“We had given up on our dream of home ownership,” says Freddie Blue, a production manager, singer, and guitar player. His apartment building’s roof was blown off in the hurricane. “Like everybody else, the storm took every nickel and then some.” But Blue’s fortunes changed in 2008, when he and his partner, Tommy Webb, moved into Musicians’ Village, a Habitat for Humanity-built community for music professionals.

The concept for the neighborhood came to Crescent City natives and musicians Harry Connick Jr. and Branford Marsalis as they were driving to a concert for Katrina evacuees in Houston. Along with their manager, Ann Marie Wilkins, and Jim Pate of New Orleans Area Habitat for Humanity, they helped bring Musicians’ Village to life on the site of a former school in a five-and-a-half-block section of the city’s Upper Ninth Ward.

“We were raised with the idea that we should do whatever we can to help those we can. The crisis was one of those profound moments when action was required,” says Marsalis.

The houses that line the streets of Musicians’ Village are reflective of the New Orleans vernacular Shotgun House style. Bell Architecture designed three house plans for the community, which residents personalized through exterior color schemes.

The first round of houses was completed in June of 2006, 10 months after Katrina stormed the city. By the time the last ones were built in 2010, an astonishing 40,000-plus volunteers—mostly from out of state—had worked side by side with musicians who would later call the village home, helping to construct 72 single-family residences, five duplexes, and a park. The 17,000-square-foot Ellis Marsalis Center for Music, designed by Mathes Brierre Architects and built by construction firm Broadmoor, has recording space and hosts after-school programs for the community.

“Having stability as a musician, having a home, it really does take the stress off,” says resident and cellist Helen Gillet, who also moved into the village in 2008. “It’s helped me focus more on my music.”

4) Thorncrown Chapel—Eureka Springs, Arkansas

By Meghan Drueding

When Thorncrown Chapel was first constructed, its creators feared the daring little building wouldn’t attract many people. The remote chapel—the brainchild of retired teacher Jim Reed and architect Fay Jones—is tucked away in the Ozark Mountains. “Fay and my dad, especially Fay, were concerned that no one would come up and see it,” says Reed’s son Doug, who is now one of Thorncrown’s four ministers.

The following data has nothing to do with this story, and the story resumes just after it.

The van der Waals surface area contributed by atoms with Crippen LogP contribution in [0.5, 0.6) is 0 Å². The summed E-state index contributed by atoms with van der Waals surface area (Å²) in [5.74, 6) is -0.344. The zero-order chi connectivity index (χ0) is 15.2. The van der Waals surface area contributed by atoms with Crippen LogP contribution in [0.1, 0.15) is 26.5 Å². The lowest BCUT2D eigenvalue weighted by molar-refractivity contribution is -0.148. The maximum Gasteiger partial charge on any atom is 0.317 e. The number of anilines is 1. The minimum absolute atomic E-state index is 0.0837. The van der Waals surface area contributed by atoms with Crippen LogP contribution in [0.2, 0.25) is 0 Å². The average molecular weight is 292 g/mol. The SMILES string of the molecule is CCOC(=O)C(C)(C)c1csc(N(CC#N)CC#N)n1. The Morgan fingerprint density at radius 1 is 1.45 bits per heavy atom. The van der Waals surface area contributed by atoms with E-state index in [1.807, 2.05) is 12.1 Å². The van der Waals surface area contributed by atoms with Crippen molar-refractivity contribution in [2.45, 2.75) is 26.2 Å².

They needn’t have worried. The 1,440-square-foot building, completed in the summer of 1980, receives about 200,000 visitors per year. It won the American Institute of Architects’ Twenty-five Year Award in 2006 for a building “that has stood the test of time.” Thorncrown is already on the National Register of Historic Places—an unusual designation for a place that hasn’t hit the 50-year mark yet. Two nondenominational services are held every Sunday, and the wood, glass, and stone chapel ranks as one of the most coveted wedding locations in the country.

Jim Reed wanted to create a place where anyone—religious or not—could experience the sense of peace that comes from immersion in a leafy forest filled with dappled light. He found the perfect architect in Jones. The Arkansas native had apprenticed with Frank Lloyd Wright before rising to become dean of the architecture school at the University of Arkansas (now called the Fay Jones School of Architecture and Design). Jones shared Wright’s reverence for nature and his belief that a place should contain a sense of discovery, and both ideas underpin the chapel’s design. “You have a leisurely walk through the woods before you turn a corner, and suddenly you are confronted with the facade of Thorncrown,” says Jeff Shannon, a professor at the university and editor of a 2017 book of essays about Jones, who died in 2004.

The tall, narrow chapel’s proportions evoke those of the trees around it—and the general form of the Gothic cathedrals Jones admired. Inside, hundreds of wood trusses interlace overhead, connecting wood-framed walls that hold 425 clear glass windows in place. Though the engineering is complex, the effect is that of an open-air chapel in the woods. The building’s ductwork is part of its stone base, so all you see is the soaring, delicate enclosure around you and the forest outside.